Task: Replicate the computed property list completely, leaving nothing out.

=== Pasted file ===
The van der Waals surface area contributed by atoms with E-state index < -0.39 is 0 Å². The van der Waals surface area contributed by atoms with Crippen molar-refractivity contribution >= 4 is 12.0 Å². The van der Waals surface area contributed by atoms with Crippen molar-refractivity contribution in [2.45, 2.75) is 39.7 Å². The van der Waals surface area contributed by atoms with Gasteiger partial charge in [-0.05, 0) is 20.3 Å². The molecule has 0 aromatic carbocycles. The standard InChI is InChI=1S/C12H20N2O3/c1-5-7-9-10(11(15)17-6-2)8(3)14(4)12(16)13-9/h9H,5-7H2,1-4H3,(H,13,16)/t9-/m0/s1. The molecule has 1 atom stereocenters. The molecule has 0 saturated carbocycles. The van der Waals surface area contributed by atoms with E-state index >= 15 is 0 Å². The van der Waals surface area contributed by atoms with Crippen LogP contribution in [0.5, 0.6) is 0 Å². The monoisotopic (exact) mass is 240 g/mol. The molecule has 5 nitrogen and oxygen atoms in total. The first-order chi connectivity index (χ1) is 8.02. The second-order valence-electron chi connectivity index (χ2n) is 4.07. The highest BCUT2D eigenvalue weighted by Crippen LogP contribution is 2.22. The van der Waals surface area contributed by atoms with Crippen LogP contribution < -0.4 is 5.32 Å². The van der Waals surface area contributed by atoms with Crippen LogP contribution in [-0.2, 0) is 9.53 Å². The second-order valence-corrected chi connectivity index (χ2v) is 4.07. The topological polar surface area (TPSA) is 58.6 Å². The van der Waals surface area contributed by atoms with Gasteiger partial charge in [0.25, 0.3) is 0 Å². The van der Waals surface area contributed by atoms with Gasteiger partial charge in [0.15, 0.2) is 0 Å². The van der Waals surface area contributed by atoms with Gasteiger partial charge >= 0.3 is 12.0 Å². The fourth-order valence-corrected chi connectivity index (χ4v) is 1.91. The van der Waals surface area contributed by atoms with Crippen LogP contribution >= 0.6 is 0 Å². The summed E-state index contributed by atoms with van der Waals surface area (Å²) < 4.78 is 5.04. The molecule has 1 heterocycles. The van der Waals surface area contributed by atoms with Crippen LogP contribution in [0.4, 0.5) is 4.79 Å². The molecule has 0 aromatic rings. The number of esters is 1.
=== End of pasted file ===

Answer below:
The van der Waals surface area contributed by atoms with E-state index < -0.39 is 0 Å². The van der Waals surface area contributed by atoms with Crippen molar-refractivity contribution >= 4 is 12.0 Å². The van der Waals surface area contributed by atoms with Crippen molar-refractivity contribution in [2.45, 2.75) is 39.7 Å². The van der Waals surface area contributed by atoms with Gasteiger partial charge in [-0.05, 0) is 20.3 Å². The molecule has 0 aromatic carbocycles. The standard InChI is InChI=1S/C12H20N2O3/c1-5-7-9-10(11(15)17-6-2)8(3)14(4)12(16)13-9/h9H,5-7H2,1-4H3,(H,13,16)/t9-/m0/s1. The molecule has 1 atom stereocenters. The molecule has 0 saturated carbocycles. The van der Waals surface area contributed by atoms with E-state index >= 15 is 0 Å². The van der Waals surface area contributed by atoms with Crippen LogP contribution in [0.5, 0.6) is 0 Å². The monoisotopic (exact) mass is 240 g/mol. The molecule has 5 nitrogen and oxygen atoms in total. The first-order chi connectivity index (χ1) is 8.02. The second-order valence-electron chi connectivity index (χ2n) is 4.07. The highest BCUT2D eigenvalue weighted by Crippen LogP contribution is 2.22. The van der Waals surface area contributed by atoms with Crippen LogP contribution < -0.4 is 5.32 Å². The van der Waals surface area contributed by atoms with Crippen LogP contribution in [-0.2, 0) is 9.53 Å². The second-order valence-corrected chi connectivity index (χ2v) is 4.07. The topological polar surface area (TPSA) is 58.6 Å². The van der Waals surface area contributed by atoms with Gasteiger partial charge in [0.25, 0.3) is 0 Å². The van der Waals surface area contributed by atoms with Gasteiger partial charge in [0.15, 0.2) is 0 Å². The van der Waals surface area contributed by atoms with Gasteiger partial charge >= 0.3 is 12.0 Å². The fourth-order valence-corrected chi connectivity index (χ4v) is 1.91. The van der Waals surface area contributed by atoms with Crippen LogP contribution >= 0.6 is 0 Å². The summed E-state index contributed by atoms with van der Waals surface area (Å²) < 4.78 is 5.04. The molecule has 1 heterocycles. The van der Waals surface area contributed by atoms with Crippen LogP contribution in [0.4, 0.5) is 4.79 Å². The molecule has 0 aromatic rings. The number of esters is 1.